((This review was written in the year 2009 and may not be completely faithful to the current state of the game))

The Mainstream Identity (Archive)

I was listening to the Van Hemlock podcast yesterday, and while I’m sure there’s plenty to said about those guys, that is not my goal for today. Rather, I would like to hyper-focus on a quote that initiated a thought, which ultimately became the blog you are reading (If it’s not the post you’re reading then…well…I don’t know. I guess the first thing that comes to mind is, “How?”).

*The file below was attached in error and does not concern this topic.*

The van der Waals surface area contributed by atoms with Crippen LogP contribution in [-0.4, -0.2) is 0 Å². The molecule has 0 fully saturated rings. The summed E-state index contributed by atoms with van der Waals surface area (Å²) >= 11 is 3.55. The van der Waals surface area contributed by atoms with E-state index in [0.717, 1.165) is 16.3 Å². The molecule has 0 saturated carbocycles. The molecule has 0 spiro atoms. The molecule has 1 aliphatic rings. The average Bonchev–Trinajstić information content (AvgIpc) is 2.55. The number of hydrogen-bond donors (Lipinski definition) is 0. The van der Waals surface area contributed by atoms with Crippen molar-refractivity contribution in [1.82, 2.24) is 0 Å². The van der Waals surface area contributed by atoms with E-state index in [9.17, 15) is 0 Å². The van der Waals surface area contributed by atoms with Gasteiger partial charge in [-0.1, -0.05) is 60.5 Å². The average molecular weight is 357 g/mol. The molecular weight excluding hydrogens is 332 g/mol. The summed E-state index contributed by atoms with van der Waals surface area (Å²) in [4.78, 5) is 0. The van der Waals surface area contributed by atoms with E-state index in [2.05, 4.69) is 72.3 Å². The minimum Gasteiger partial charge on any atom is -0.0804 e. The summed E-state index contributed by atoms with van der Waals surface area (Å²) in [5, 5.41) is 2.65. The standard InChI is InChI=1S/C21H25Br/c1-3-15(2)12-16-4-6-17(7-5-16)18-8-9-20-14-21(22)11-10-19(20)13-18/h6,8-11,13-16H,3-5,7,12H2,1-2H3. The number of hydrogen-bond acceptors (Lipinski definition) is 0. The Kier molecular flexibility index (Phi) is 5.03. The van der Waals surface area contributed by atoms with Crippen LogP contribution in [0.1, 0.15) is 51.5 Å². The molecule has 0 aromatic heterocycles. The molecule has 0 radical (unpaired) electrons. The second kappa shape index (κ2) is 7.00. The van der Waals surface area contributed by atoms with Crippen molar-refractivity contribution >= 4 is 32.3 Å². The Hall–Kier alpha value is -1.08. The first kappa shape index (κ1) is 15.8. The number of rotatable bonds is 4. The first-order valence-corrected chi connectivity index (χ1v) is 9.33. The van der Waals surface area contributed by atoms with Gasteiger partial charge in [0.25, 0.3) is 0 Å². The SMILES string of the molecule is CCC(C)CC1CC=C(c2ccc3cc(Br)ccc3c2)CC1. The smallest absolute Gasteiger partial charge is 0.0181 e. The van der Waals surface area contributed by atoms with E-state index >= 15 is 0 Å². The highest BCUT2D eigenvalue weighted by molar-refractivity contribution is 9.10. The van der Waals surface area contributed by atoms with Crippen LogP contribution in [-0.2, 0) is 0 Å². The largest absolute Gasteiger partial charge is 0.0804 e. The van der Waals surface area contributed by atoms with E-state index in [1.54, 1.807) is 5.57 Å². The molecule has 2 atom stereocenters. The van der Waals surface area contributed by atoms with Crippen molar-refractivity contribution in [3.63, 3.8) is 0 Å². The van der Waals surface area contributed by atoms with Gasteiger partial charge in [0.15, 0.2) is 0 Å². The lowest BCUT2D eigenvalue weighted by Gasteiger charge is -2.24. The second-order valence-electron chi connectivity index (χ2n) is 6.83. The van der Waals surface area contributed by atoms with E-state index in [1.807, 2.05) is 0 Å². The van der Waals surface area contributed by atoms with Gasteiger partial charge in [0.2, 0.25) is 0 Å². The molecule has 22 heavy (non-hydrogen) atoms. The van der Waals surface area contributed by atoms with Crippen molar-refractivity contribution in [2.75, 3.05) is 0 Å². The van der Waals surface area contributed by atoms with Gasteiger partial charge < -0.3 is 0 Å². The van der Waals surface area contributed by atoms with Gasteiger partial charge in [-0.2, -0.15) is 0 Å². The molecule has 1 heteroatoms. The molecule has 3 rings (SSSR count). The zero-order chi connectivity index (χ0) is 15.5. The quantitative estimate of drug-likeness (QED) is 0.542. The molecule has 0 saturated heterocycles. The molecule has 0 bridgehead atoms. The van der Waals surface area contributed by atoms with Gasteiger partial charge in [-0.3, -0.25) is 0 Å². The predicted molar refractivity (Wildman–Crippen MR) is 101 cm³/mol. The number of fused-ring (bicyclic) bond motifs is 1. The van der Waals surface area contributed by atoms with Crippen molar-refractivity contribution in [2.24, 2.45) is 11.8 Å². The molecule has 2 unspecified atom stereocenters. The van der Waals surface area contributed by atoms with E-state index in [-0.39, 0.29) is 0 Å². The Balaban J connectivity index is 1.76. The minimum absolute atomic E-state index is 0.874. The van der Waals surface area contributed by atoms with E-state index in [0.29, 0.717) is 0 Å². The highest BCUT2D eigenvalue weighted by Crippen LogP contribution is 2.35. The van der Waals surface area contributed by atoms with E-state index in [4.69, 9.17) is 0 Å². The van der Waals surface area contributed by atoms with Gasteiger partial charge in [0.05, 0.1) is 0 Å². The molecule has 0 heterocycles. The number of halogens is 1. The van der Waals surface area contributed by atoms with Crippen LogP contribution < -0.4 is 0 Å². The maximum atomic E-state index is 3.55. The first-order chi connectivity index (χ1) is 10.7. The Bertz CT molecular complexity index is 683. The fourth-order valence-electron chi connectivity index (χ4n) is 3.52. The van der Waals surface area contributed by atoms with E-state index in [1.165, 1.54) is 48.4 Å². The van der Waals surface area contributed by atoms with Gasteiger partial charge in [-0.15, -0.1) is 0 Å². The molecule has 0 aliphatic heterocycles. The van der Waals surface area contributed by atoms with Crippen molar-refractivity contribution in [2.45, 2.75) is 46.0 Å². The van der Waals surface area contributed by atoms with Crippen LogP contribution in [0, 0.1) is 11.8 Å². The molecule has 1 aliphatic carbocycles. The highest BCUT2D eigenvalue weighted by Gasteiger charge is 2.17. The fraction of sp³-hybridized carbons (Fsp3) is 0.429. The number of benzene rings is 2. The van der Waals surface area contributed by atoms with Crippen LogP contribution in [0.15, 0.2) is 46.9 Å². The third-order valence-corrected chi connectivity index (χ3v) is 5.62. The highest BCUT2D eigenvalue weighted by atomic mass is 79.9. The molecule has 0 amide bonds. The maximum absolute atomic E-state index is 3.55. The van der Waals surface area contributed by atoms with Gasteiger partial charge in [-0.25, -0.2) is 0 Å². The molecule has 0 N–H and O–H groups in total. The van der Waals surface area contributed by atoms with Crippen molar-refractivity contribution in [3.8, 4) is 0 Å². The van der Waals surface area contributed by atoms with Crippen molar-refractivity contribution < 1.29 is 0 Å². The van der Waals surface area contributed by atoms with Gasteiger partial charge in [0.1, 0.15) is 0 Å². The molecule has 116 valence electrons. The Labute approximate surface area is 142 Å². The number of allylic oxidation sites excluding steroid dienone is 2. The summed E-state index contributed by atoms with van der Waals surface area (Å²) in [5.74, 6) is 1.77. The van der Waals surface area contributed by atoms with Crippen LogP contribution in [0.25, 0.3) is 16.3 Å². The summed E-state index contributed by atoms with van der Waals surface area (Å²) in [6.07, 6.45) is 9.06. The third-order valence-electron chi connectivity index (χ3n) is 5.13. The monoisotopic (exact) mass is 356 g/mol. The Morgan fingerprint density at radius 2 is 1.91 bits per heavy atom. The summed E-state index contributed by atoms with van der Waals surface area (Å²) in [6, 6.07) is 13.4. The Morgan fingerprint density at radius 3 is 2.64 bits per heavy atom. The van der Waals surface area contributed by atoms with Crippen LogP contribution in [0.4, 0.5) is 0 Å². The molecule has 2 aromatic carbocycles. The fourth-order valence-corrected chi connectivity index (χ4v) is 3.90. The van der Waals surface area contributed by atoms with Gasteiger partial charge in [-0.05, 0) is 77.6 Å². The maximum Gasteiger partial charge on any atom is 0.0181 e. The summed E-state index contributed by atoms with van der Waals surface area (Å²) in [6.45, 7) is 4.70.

Now, this has no doubt been brought up many times before, and I’m fairly certain, qualified as Jon Shute may be, he was most likely not the person to first mention how the barrage of releases we are seeing are affecting the actual Online Gamer population. Simply put, aside from World of Warcraft, MMOs have been more or less cycling through the same number of people. Massive a population we are, there are still only a finite number of humans, and so naturally there are only a certain number of MMO players. The most well known example of multiple MMOs strangling each other would no doubt be the rivalry that had existed between the Age of Conan and WAR as the two yelled and screamed at each other through the gaming dimensions over who had the grittier game, the better PVP, better IP, larger shoe size…wait…where was I again? Oh yes. Suffice to say, when AoC first came out, there was a dip in the number of WoW players, and AoC swelled. Eventually people flocked out of AoC back to WoW, and when WAR came, again, some people left Conan and Azeroth to visit WAR. Again, some stay, but plenty more were just tourists, who went back to their “Home” game.